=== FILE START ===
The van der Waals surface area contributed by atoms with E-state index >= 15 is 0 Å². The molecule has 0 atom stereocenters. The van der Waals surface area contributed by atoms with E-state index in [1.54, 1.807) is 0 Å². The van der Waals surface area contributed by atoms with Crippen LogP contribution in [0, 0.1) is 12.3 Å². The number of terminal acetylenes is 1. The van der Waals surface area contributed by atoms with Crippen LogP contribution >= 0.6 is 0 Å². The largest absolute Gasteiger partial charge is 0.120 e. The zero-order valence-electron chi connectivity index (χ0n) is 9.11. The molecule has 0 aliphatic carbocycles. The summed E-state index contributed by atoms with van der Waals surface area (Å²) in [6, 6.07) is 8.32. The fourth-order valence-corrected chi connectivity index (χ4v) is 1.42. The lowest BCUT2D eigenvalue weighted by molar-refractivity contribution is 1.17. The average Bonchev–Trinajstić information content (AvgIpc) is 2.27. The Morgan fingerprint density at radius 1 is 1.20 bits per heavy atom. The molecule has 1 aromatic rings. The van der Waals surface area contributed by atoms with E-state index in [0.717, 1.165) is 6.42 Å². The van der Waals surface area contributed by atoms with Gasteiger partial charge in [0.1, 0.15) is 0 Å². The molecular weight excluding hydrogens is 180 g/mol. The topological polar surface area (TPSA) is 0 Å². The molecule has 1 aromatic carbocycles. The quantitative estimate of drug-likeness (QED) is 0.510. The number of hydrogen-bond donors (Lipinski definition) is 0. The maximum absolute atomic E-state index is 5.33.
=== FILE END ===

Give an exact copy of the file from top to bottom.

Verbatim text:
The van der Waals surface area contributed by atoms with E-state index >= 15 is 0 Å². The molecule has 0 atom stereocenters. The van der Waals surface area contributed by atoms with E-state index in [1.54, 1.807) is 0 Å². The van der Waals surface area contributed by atoms with Crippen LogP contribution in [0, 0.1) is 12.3 Å². The number of terminal acetylenes is 1. The van der Waals surface area contributed by atoms with Crippen LogP contribution >= 0.6 is 0 Å². The largest absolute Gasteiger partial charge is 0.120 e. The zero-order valence-electron chi connectivity index (χ0n) is 9.11. The molecule has 0 aliphatic carbocycles. The summed E-state index contributed by atoms with van der Waals surface area (Å²) in [6, 6.07) is 8.32. The fourth-order valence-corrected chi connectivity index (χ4v) is 1.42. The lowest BCUT2D eigenvalue weighted by molar-refractivity contribution is 1.17. The average Bonchev–Trinajstić information content (AvgIpc) is 2.27. The Morgan fingerprint density at radius 1 is 1.20 bits per heavy atom. The molecule has 1 aromatic rings. The van der Waals surface area contributed by atoms with E-state index in [0.717, 1.165) is 6.42 Å². The van der Waals surface area contributed by atoms with Gasteiger partial charge in [0.1, 0.15) is 0 Å². The molecular weight excluding hydrogens is 180 g/mol. The topological polar surface area (TPSA) is 0 Å². The molecule has 1 aromatic carbocycles. The quantitative estimate of drug-likeness (QED) is 0.510. The number of hydrogen-bond donors (Lipinski definition) is 0. The maximum absolute atomic E-state index is 5.33.